The use of permissions can be truly innovative. For example, suppose that a system contains a printer or modem that belongs to a particular department. To prevent it from being used by others, the device's file in the /dev directory can be set up such that its group contains the accounts of the people in the department, with its mode set to 660. This will prevent others from using it. The same technique can be used for modems, tape drives, file systems, or any other device. In one installation, I applied this technique to the device file for a serial tty line that was connected to a remote computer containing sensitive company source code. This prevented unauthorized access to the remote computer -- an important consideration since the local computer was part of the more-or-less public UUCP network. (UUCP has its own set of security rules, but that is a column unto itself.)

The game rogue offers an interesting study in permissions problems. As many people know, rogue is a fantasy game program similar in concept to adventure. Permissions become an issue because the game maintains a scoreboard that ranks scorers (according to who finds the most gold). To prevent cheating, ordinary users should not have unlimited access to this file. The obvious approach is to emulate the relationship between the passwd program and the /etc/passwd file. Thus, the score file would be owned by the games account and set to mode 600 while rogue would run set-UID to games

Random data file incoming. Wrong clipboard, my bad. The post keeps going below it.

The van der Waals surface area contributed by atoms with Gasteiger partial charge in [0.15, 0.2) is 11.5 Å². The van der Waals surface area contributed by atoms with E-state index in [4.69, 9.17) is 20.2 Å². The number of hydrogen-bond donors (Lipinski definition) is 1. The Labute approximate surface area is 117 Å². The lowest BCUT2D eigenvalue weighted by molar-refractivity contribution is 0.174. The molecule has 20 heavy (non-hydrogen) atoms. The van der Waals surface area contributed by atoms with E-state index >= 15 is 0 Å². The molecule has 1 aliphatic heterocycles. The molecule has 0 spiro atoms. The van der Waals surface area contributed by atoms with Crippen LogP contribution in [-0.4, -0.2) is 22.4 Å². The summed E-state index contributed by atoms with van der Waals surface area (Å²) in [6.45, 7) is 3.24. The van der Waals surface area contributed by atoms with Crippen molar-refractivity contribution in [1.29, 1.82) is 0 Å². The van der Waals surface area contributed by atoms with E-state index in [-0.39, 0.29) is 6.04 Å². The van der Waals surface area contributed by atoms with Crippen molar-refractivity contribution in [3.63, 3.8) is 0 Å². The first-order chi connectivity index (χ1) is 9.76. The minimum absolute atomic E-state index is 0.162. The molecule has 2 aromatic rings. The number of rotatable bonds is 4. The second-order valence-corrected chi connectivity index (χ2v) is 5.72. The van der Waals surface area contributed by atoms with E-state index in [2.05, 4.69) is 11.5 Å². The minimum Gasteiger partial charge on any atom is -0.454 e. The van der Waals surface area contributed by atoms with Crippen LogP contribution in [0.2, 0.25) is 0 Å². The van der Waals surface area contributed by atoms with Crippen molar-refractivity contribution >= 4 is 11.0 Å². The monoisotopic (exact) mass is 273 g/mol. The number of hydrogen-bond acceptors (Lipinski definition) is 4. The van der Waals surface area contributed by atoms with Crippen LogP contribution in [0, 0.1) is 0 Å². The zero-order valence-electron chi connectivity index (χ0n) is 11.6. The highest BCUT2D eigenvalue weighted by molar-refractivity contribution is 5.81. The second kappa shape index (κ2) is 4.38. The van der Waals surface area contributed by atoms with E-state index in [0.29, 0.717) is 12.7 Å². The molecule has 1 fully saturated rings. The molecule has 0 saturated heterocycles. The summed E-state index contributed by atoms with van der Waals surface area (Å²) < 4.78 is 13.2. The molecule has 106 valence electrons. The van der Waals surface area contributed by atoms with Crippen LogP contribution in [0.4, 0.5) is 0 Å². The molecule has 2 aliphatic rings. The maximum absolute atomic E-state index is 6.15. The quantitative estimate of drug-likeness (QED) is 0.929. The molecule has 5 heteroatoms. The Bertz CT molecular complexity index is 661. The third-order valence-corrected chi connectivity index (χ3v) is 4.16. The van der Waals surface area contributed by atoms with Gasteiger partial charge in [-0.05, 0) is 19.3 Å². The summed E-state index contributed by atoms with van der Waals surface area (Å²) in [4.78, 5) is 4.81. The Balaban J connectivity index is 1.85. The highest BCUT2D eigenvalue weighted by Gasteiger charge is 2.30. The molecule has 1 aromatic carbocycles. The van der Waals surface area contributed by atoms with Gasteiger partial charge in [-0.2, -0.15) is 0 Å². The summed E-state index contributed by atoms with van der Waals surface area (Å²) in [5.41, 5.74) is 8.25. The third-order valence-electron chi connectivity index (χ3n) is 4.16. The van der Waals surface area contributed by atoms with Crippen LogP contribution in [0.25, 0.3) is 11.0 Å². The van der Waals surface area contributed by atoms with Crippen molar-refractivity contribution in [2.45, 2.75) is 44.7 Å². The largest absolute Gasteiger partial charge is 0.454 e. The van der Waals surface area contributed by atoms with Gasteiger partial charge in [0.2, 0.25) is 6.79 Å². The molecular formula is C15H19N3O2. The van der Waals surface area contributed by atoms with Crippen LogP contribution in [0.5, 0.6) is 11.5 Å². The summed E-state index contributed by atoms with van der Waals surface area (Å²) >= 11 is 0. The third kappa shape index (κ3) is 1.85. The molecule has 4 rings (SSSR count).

This presents a problem, however, because rogue has another feature that allows one to suspend a game by saving its state in the file of the user's choice, making it possible to continue a game at a later time, even if that time comes after the system has been rebooted. See if you can figure out the problem.

It should be rogue rather than the user that worries about how to keep the score file away from the clutches of dastardly data diddlers. Users, though, may be interested in preserving security in their own directories.